Therefore objects end up being not anymore objects, or autonomous substances existing by its own right but rather the are turned into vague representations of limited spaces of distinction. In consequence to this, things are seen and understood as simple vehicles for all the elements contained in human culture: contents, meanings, icons, signs, language and projections.

    Object oriented philosophy proposes in contrast to place objects in the space of distinctions where subjects and culture are not excluded of existing, but treated as types of objects too. It becomes feasible in that sense to talk about nonhuman existences, and stop treating objects purely as vehicles for culture.

    “ subjects are objects among objects, rather than constant points of reference”

    Levi R. Bryant

    Figure 23. Representation of the distinctions between what we see and we don’t see, and how what we don’t see becomes recursively into that which populates our representations in culture

    OOO shifts from a dual ontology, were culture and nature are split, placing all entities on equal ontological footing. We arrive so at a state of a singular plane in which being is a variated population of all types of objects.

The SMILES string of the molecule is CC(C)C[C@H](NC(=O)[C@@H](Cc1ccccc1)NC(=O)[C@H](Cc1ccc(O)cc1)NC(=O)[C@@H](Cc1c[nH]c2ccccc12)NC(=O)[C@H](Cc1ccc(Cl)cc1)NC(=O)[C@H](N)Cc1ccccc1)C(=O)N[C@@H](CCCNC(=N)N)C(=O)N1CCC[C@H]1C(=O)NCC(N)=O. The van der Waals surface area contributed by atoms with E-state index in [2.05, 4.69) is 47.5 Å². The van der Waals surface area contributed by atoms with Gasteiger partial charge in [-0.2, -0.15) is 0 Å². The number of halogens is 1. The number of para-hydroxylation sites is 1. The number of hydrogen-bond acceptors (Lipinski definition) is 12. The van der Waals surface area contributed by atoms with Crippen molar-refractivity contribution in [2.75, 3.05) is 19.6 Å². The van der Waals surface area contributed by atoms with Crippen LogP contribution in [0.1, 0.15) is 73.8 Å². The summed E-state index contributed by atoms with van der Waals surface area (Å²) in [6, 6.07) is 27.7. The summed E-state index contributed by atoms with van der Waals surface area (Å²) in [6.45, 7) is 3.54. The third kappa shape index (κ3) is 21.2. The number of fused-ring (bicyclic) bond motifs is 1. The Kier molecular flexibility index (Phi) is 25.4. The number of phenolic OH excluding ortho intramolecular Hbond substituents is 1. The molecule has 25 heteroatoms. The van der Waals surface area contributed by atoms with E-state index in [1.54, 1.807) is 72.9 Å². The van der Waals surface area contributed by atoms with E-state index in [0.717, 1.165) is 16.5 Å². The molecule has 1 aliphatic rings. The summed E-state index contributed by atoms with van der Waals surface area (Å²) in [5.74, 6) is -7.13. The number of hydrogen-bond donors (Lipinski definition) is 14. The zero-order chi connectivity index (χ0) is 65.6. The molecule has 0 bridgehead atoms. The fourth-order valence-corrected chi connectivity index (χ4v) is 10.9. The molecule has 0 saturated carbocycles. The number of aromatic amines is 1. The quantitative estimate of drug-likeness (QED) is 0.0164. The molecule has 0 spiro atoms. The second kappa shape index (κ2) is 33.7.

In order to do that, other conceptions such as epistemological realism and other realist philosophies must be rejected, by arguing that objects have no direct access to any other object, but that object rather translate each other and that every object maintains a complex of no-relational relations to another.

    This is hard to conceive as something feasible, as well as in the abstract world as in the material. It is important to try to understand here the difference between diverse schools of thoughts which approach an object oriented ontology. While the anti-realists argue that there is a gap between humans and the reality, and that therefore reality is not accessible, a true object oriented ontology suggests that, being humans also objects, the gap is identified between every other being: the gap is identified between each one and another objects populating the universe, therefore the gap is understood as an ubiquitous feature of all beings.